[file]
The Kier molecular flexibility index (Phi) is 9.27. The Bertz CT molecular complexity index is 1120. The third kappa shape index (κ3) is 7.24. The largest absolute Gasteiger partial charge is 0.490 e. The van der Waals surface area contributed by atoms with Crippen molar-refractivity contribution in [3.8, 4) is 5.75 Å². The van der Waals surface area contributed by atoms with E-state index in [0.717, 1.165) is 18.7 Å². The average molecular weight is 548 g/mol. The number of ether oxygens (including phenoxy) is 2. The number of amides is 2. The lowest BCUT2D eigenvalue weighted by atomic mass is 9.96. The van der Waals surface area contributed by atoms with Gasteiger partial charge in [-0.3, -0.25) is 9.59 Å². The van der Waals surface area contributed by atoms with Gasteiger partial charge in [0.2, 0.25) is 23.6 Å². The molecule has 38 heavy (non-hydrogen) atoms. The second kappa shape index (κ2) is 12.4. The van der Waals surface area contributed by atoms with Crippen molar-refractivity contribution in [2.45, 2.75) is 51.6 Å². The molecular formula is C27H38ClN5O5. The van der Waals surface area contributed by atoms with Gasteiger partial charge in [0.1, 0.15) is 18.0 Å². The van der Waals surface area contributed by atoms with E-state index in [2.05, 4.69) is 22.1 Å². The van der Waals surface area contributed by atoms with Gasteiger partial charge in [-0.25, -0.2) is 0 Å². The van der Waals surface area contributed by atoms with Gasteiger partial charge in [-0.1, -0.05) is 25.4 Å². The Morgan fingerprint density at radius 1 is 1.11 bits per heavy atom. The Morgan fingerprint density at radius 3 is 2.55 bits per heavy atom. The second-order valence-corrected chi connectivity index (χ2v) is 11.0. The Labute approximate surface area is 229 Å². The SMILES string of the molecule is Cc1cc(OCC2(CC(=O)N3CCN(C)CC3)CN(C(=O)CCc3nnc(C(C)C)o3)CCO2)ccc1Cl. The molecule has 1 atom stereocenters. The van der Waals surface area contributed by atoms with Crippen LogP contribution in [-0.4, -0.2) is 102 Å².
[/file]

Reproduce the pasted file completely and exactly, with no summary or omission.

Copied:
The Kier molecular flexibility index (Phi) is 9.27. The Bertz CT molecular complexity index is 1120. The third kappa shape index (κ3) is 7.24. The largest absolute Gasteiger partial charge is 0.490 e. The van der Waals surface area contributed by atoms with Crippen molar-refractivity contribution in [3.8, 4) is 5.75 Å². The van der Waals surface area contributed by atoms with E-state index in [0.717, 1.165) is 18.7 Å². The average molecular weight is 548 g/mol. The number of ether oxygens (including phenoxy) is 2. The number of amides is 2. The lowest BCUT2D eigenvalue weighted by atomic mass is 9.96. The van der Waals surface area contributed by atoms with Gasteiger partial charge in [-0.3, -0.25) is 9.59 Å². The van der Waals surface area contributed by atoms with Gasteiger partial charge in [0.2, 0.25) is 23.6 Å². The molecule has 38 heavy (non-hydrogen) atoms. The second kappa shape index (κ2) is 12.4. The van der Waals surface area contributed by atoms with Crippen molar-refractivity contribution in [2.45, 2.75) is 51.6 Å². The molecular formula is C27H38ClN5O5. The van der Waals surface area contributed by atoms with Gasteiger partial charge in [0.1, 0.15) is 18.0 Å². The van der Waals surface area contributed by atoms with E-state index in [2.05, 4.69) is 22.1 Å². The van der Waals surface area contributed by atoms with Gasteiger partial charge in [-0.25, -0.2) is 0 Å². The van der Waals surface area contributed by atoms with Gasteiger partial charge in [-0.1, -0.05) is 25.4 Å². The Morgan fingerprint density at radius 1 is 1.11 bits per heavy atom. The Morgan fingerprint density at radius 3 is 2.55 bits per heavy atom. The second-order valence-corrected chi connectivity index (χ2v) is 11.0. The Labute approximate surface area is 229 Å². The SMILES string of the molecule is Cc1cc(OCC2(CC(=O)N3CCN(C)CC3)CN(C(=O)CCc3nnc(C(C)C)o3)CCO2)ccc1Cl. The molecule has 1 atom stereocenters. The van der Waals surface area contributed by atoms with Crippen LogP contribution in [-0.4, -0.2) is 102 Å².